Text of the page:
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The Wolf House: Punk is dead and it has fangs » Excerpt


The Wolf House: Roads and Crosses

The Wolf House: Roads and Crosses

The Wolf House: Roads and Crosses

By Mary Borsellino

Lily and Will were both fifteen when they first saw a vampire for themselves. It was after a dance — well, not a dance exactly. It was one of those youth disco things organized by a local community group, to teach kids that they didn’t need drugs to have a good time. This goal, in the hands of concerned parents and citizens, naturally translated into a refreshments tables centerpieced by a punch bowl of watery cordial and a dance floor where kids shuffled awkwardly to a top forty playlist. Lily, in her typically arbitrary way, had decided to adore everything about the evening and was consequently having the time of her life.

Anna had left in disgust hours earlier, leaving Will and Lily to enjoy paper plates of limp jello rings and the pathetically determined cheer on their own.

They had been sitting outside, against one of the hall’s golden-lit windows, arguing about whether summer or winter was better and why, when they saw the vampire. They saw another kid first, a girl a few years older than they were. She was weaving on her feet as she walked, humming quietly to herself. Her t-shirt was stretched wide at the collar and there was a giant hickey on her neck. As she came closer she swayed violently, leaning against the wall to steady herself, and made a spacey, giggling sound.

“That’s gonna go down great at an anti-drug party,” Will observed dryly just as Lily punched him on the arm and said “Will, look.”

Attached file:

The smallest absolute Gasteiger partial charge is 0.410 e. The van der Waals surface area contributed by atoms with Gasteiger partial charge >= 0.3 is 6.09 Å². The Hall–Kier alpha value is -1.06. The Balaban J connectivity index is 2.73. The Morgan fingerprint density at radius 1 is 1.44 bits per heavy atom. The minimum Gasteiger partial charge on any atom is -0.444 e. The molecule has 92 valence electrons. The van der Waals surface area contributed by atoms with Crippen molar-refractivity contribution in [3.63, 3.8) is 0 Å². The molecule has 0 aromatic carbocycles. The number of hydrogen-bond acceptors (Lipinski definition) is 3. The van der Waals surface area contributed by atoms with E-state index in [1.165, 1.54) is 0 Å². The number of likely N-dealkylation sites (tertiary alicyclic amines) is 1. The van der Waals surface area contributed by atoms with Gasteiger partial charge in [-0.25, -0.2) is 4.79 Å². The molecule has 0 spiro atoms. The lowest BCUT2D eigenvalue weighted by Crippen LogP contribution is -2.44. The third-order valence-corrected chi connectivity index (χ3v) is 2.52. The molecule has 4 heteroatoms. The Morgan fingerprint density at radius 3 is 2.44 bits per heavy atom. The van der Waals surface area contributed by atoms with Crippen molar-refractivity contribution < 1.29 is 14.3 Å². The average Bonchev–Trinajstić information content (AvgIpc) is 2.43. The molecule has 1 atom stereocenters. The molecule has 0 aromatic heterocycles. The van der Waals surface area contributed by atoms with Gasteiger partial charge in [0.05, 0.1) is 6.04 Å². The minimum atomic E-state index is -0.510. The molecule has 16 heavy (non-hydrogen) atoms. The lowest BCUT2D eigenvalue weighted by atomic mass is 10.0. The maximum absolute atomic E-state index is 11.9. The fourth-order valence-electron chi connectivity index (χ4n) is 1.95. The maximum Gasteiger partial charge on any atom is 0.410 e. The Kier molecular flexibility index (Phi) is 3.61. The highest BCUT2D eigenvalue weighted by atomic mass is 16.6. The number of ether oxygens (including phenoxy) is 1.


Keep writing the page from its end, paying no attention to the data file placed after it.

Will followed her gaze to the edge of the deeper shadows the girl had stumbled out of. There was someone standing there, a guy even older than the girl, barely on the upper edge of his teenage years. He had white skin, and not the pale pink fleshy shade like Will or Anna that most people called white. This guy was whiter than that. His eyes were dark enough to look black in the evening light, and his hair was barely a few shades lighter. He was dressed in a long pale gray coat and a gray top hat. When he smiled over at the two of them there was a strange gleam to his teeth, more like the flash of a knife than a smile.

“Don’t,” Lily said, grabbing Will’s forearm, and Will realized suddenly that somehow they were both standing up, and that he had been trying to step towards the man when Lily stopped him.

The man tilted his head to one side ever so slightly, as if they had surprised him.

“Don’t,” Lily said again, but her tone was less certain this time, and her hand fell slack from Will’s arm.

The sound of screaming wrenched their attention away in a moment, and whatever odd spell had been at work on them was gone. They hurried back into the dance without a glance behind them, and got caught up in the chaos caused by a girl stumbling in and collapsing to the ground in a faint. She died in the hospital just before morning, and Lily and Will did their best, over the years following, not to think about how close they came to ending their careers as vampire hunters before they’d even begun.